MRI-derived cortical folding measures are an indicator of largely genetically driven early developmental processes. However, the effects of genetic risk for major mental disorders on early brain development are not well understood.
We extracted cortical complexity values from structural MRI data of 580 healthy participants using the CAT12 toolbox. Polygenic risk scores (PRS) for schizophrenia, bipolar disorder, major depression, and cross-disorder (incorporating cumulative genetic risk for depression, schizophrenia, bipolar disorder, autism spectrum disorder, and attention-deficit hyperactivity disorder) were computed and used in separate general linear models with cortical complexity as the regressand. In brain regions that showed a significant association between polygenic risk for mental disorders and cortical complexity, volume of interest (VOI)/region of interest (ROI) analyses were conducted to investigate additional changes in their volume and cortical thickness.
The PRS for depression was associated with cortical complexity in the right orbitofrontal cortex (right hemisphere: p = 0.006). A subsequent VOI/ROI analysis showed no association between polygenic risk for depression and either grey matter volume or cortical thickness. We found no associations between cortical complexity and polygenic risk for either schizophrenia, bipolar disorder or psychiatric cross-disorder when correcting for multiple testing.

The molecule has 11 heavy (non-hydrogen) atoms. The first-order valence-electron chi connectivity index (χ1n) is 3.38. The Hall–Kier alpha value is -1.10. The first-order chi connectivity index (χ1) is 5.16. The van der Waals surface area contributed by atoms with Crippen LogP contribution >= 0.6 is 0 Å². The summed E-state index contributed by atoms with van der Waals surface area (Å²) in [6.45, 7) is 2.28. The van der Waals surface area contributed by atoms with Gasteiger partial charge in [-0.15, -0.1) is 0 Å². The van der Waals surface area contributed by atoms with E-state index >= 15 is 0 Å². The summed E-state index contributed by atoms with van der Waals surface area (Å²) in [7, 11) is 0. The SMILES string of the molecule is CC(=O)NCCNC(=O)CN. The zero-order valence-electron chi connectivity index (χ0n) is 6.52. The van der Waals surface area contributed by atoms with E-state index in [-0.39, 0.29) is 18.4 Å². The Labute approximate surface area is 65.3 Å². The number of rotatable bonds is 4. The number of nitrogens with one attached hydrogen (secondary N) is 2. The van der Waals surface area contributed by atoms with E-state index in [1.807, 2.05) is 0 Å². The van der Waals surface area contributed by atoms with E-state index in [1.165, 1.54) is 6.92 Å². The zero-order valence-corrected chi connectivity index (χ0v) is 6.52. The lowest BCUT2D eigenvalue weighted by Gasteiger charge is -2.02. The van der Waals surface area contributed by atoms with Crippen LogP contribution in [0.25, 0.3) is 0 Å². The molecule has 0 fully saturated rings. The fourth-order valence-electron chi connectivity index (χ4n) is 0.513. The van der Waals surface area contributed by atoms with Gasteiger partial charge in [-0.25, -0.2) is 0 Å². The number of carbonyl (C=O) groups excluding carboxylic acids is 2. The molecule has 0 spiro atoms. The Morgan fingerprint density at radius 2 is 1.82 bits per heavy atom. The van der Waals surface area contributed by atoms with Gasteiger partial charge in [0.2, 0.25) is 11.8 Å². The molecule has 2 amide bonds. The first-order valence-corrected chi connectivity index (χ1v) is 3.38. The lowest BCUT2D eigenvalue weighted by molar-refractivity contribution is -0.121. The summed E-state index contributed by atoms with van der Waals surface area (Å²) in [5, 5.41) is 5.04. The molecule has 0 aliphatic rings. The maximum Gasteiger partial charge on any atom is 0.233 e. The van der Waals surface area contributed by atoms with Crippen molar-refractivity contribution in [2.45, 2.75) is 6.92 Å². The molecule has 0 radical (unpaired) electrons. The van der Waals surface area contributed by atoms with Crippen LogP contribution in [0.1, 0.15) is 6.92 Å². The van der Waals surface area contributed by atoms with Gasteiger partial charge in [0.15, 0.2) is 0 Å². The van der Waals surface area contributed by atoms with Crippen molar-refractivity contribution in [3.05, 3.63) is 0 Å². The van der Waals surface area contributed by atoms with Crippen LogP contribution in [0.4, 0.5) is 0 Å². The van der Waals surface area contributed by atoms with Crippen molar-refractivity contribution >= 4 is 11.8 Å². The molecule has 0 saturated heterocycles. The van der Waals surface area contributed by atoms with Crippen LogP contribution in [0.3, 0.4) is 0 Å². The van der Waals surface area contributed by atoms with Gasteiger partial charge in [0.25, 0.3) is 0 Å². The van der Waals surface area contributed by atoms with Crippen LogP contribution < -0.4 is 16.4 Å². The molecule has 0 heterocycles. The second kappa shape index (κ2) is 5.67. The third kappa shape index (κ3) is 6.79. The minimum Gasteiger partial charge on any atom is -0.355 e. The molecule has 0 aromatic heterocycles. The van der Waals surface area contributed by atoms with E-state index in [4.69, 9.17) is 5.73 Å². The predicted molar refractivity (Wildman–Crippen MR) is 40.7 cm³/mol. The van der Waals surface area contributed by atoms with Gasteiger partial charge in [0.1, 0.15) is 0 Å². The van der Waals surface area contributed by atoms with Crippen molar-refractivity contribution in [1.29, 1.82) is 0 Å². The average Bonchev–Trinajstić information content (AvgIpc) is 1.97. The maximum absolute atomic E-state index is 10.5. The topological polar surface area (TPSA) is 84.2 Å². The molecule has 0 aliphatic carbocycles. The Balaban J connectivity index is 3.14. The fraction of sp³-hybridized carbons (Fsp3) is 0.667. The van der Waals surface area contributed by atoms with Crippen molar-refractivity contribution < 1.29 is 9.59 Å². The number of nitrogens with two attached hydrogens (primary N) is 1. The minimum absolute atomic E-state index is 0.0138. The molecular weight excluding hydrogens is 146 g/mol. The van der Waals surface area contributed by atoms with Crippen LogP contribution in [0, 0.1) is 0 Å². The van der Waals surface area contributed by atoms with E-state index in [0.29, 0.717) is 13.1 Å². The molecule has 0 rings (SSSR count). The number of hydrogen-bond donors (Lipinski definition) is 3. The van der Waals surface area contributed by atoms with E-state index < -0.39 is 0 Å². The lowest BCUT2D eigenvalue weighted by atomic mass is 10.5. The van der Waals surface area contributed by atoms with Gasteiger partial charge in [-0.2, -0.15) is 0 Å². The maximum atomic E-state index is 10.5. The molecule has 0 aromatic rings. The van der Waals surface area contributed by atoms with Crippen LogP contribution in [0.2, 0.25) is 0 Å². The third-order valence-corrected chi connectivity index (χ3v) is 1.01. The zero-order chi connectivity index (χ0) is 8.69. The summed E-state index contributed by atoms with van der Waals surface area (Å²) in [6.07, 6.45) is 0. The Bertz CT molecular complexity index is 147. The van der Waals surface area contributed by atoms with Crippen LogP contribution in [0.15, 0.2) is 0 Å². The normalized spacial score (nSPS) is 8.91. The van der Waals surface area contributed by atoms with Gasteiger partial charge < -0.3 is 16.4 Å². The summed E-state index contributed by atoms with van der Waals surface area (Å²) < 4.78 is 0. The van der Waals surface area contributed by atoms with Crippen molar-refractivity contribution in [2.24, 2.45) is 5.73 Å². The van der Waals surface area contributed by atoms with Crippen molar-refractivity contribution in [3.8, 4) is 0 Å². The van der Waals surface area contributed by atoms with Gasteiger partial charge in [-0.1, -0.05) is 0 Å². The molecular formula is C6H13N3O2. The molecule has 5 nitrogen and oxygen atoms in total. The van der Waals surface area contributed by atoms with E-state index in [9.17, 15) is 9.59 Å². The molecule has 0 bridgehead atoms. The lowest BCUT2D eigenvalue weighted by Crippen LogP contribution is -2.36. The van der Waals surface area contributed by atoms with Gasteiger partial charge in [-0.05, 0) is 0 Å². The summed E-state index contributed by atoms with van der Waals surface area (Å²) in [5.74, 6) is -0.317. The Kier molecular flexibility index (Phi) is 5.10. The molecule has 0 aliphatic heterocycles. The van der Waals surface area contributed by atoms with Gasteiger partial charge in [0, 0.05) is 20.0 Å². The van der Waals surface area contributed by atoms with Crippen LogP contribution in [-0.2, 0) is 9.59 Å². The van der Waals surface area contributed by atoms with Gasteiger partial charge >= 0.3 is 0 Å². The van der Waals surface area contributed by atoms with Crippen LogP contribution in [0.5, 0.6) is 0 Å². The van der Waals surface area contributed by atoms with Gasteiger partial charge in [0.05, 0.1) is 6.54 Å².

Changes in cortical complexity associated with polygenic risk for depression might facilitate well-established volume changes in orbitofrontal cortices in depression. Despite the absence of psychopathology, changed cortical complexity that parallels polygenic risk for depression might also change reward systems, which are also structurally affected in patients with depressive syndrome.
Schizotypy is a putative risk phenotype for psychosis liability, but the overlap of its genetic architecture with schizophrenia is poorly understood.
We tested the hypothesis that dimensions of schizotypy (assessed with the SPQ-B) are associated with a polygenic risk score (PRS) for schizophrenia in a sample of 623 psychiatrically healthy, non-clinical subjects from the FOR2107 multi-centre study and a second sample of 1133 blood donors.
We did not find correlations of schizophrenia PRS with either overall SPQ or specific dimension scores, nor with adjusted schizotypy scores derived from the SPQ (addressing inter-scale variance). Also, PRS for affective disorders (bipolar disorder and major depression) were not significantly associated with schizotypy.
This important negative finding demonstrates that despite the hypothesised continuum of schizotypy and schizophrenia, schizotypy might share less genetic risk with schizophrenia than previously assumed (and possibly less compared to psychotic-like experiences).